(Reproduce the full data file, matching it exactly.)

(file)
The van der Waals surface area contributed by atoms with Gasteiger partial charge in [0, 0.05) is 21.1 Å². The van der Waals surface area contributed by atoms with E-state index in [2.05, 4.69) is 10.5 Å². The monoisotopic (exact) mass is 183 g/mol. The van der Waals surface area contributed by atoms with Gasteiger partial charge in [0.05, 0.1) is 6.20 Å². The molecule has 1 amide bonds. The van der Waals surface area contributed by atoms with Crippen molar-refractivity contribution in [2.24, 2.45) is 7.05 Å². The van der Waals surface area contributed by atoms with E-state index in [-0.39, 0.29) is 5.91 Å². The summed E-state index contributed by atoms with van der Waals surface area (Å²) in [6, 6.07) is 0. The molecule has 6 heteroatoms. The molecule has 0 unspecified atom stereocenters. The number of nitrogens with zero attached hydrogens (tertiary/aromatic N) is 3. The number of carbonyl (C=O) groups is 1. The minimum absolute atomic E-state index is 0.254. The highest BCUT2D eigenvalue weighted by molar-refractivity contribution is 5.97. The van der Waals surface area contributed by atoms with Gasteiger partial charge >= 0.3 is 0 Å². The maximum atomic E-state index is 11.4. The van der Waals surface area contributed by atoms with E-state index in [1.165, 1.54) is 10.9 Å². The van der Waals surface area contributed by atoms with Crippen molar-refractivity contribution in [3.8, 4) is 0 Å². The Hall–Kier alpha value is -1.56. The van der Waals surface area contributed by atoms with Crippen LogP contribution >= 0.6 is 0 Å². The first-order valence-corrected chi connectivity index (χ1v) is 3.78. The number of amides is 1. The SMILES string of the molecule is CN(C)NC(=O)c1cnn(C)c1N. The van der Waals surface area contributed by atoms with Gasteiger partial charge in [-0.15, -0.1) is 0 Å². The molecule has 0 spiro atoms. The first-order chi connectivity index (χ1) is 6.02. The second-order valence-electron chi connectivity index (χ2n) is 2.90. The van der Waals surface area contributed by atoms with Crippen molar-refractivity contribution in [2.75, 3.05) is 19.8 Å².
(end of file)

The van der Waals surface area contributed by atoms with Gasteiger partial charge in [0, 0.05) is 21.1 Å². The van der Waals surface area contributed by atoms with E-state index in [2.05, 4.69) is 10.5 Å². The monoisotopic (exact) mass is 183 g/mol. The van der Waals surface area contributed by atoms with Gasteiger partial charge in [0.05, 0.1) is 6.20 Å². The molecule has 1 amide bonds. The van der Waals surface area contributed by atoms with Crippen molar-refractivity contribution in [2.24, 2.45) is 7.05 Å². The van der Waals surface area contributed by atoms with E-state index in [-0.39, 0.29) is 5.91 Å². The summed E-state index contributed by atoms with van der Waals surface area (Å²) in [6, 6.07) is 0. The molecule has 6 heteroatoms. The molecule has 0 unspecified atom stereocenters. The number of nitrogens with zero attached hydrogens (tertiary/aromatic N) is 3. The number of carbonyl (C=O) groups is 1. The minimum absolute atomic E-state index is 0.254. The highest BCUT2D eigenvalue weighted by molar-refractivity contribution is 5.97. The van der Waals surface area contributed by atoms with Gasteiger partial charge >= 0.3 is 0 Å². The maximum atomic E-state index is 11.4. The van der Waals surface area contributed by atoms with E-state index in [1.165, 1.54) is 10.9 Å². The van der Waals surface area contributed by atoms with Crippen molar-refractivity contribution in [3.8, 4) is 0 Å². The Hall–Kier alpha value is -1.56. The van der Waals surface area contributed by atoms with Crippen LogP contribution >= 0.6 is 0 Å². The first-order valence-corrected chi connectivity index (χ1v) is 3.78. The number of amides is 1. The SMILES string of the molecule is CN(C)NC(=O)c1cnn(C)c1N. The van der Waals surface area contributed by atoms with Gasteiger partial charge in [-0.15, -0.1) is 0 Å². The molecule has 0 spiro atoms. The first-order chi connectivity index (χ1) is 6.02. The second-order valence-electron chi connectivity index (χ2n) is 2.90. The van der Waals surface area contributed by atoms with Crippen molar-refractivity contribution in [2.75, 3.05) is 19.8 Å².